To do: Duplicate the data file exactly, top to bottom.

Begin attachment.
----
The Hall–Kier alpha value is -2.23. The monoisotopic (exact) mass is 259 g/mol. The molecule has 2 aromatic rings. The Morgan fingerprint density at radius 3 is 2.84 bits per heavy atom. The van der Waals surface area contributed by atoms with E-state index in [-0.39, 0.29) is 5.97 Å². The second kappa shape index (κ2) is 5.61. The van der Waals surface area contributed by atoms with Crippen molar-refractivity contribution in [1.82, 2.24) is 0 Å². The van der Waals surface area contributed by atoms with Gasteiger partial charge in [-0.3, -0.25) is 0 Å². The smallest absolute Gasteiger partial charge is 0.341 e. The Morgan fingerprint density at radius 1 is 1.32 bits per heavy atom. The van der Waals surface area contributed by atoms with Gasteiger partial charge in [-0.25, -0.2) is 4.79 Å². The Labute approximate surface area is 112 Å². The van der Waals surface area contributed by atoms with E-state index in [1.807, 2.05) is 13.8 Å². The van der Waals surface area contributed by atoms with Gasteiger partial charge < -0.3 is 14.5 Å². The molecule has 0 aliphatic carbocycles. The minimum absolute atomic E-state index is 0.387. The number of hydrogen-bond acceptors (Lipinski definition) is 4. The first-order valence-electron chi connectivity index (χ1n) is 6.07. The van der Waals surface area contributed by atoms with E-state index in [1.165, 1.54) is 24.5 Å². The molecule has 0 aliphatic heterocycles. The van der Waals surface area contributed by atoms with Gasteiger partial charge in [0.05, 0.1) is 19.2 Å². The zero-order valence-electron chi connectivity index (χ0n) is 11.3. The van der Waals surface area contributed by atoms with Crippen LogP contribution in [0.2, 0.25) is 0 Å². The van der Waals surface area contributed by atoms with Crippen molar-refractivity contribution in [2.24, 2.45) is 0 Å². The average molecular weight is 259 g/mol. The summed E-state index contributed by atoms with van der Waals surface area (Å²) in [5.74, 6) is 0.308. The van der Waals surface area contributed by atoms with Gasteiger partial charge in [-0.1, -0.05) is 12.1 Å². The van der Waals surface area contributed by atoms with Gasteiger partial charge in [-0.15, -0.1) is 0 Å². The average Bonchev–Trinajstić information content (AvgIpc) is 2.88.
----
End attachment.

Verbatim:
The Hall–Kier alpha value is -2.23. The monoisotopic (exact) mass is 259 g/mol. The molecule has 2 aromatic rings. The Morgan fingerprint density at radius 3 is 2.84 bits per heavy atom. The van der Waals surface area contributed by atoms with E-state index in [-0.39, 0.29) is 5.97 Å². The second kappa shape index (κ2) is 5.61. The van der Waals surface area contributed by atoms with Crippen molar-refractivity contribution in [1.82, 2.24) is 0 Å². The van der Waals surface area contributed by atoms with Gasteiger partial charge in [-0.3, -0.25) is 0 Å². The smallest absolute Gasteiger partial charge is 0.341 e. The Morgan fingerprint density at radius 1 is 1.32 bits per heavy atom. The van der Waals surface area contributed by atoms with Gasteiger partial charge in [-0.25, -0.2) is 4.79 Å². The Labute approximate surface area is 112 Å². The van der Waals surface area contributed by atoms with E-state index in [1.807, 2.05) is 13.8 Å². The van der Waals surface area contributed by atoms with Gasteiger partial charge < -0.3 is 14.5 Å². The molecule has 0 aliphatic carbocycles. The minimum absolute atomic E-state index is 0.387. The number of hydrogen-bond acceptors (Lipinski definition) is 4. The first-order valence-electron chi connectivity index (χ1n) is 6.07. The van der Waals surface area contributed by atoms with E-state index in [1.165, 1.54) is 24.5 Å². The molecule has 0 aliphatic heterocycles. The van der Waals surface area contributed by atoms with Gasteiger partial charge in [0.05, 0.1) is 19.2 Å². The zero-order valence-electron chi connectivity index (χ0n) is 11.3. The van der Waals surface area contributed by atoms with Crippen LogP contribution in [0.2, 0.25) is 0 Å². The van der Waals surface area contributed by atoms with Crippen molar-refractivity contribution in [2.24, 2.45) is 0 Å². The average molecular weight is 259 g/mol. The summed E-state index contributed by atoms with van der Waals surface area (Å²) in [5.74, 6) is 0.308. The van der Waals surface area contributed by atoms with Gasteiger partial charge in [-0.1, -0.05) is 12.1 Å². The van der Waals surface area contributed by atoms with Gasteiger partial charge in [-0.15, -0.1) is 0 Å². The average Bonchev–Trinajstić information content (AvgIpc) is 2.88.